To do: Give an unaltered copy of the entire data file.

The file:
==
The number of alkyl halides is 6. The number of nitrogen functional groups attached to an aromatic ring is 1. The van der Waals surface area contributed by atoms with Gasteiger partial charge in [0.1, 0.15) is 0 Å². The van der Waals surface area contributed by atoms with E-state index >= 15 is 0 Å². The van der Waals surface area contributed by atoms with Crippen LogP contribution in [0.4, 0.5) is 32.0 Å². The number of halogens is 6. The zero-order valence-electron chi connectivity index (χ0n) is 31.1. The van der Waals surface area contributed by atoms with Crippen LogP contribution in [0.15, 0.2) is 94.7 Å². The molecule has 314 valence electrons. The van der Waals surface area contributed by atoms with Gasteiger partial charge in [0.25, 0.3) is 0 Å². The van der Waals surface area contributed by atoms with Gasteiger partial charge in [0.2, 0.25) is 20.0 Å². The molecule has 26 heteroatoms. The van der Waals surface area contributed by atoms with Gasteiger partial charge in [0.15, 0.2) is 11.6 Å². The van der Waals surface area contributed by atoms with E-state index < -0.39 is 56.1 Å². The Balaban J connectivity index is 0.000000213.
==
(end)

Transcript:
The number of alkyl halides is 6. The number of nitrogen functional groups attached to an aromatic ring is 1. The van der Waals surface area contributed by atoms with Gasteiger partial charge in [0.1, 0.15) is 0 Å². The van der Waals surface area contributed by atoms with E-state index >= 15 is 0 Å². The van der Waals surface area contributed by atoms with Crippen LogP contribution in [0.4, 0.5) is 32.0 Å². The number of halogens is 6. The zero-order valence-electron chi connectivity index (χ0n) is 31.1. The van der Waals surface area contributed by atoms with Crippen LogP contribution in [0.15, 0.2) is 94.7 Å². The molecule has 314 valence electrons. The van der Waals surface area contributed by atoms with Gasteiger partial charge in [0.25, 0.3) is 0 Å². The van der Waals surface area contributed by atoms with Gasteiger partial charge in [0.2, 0.25) is 20.0 Å². The molecule has 26 heteroatoms. The van der Waals surface area contributed by atoms with Gasteiger partial charge in [0.15, 0.2) is 11.6 Å². The van der Waals surface area contributed by atoms with E-state index < -0.39 is 56.1 Å². The Balaban J connectivity index is 0.000000213.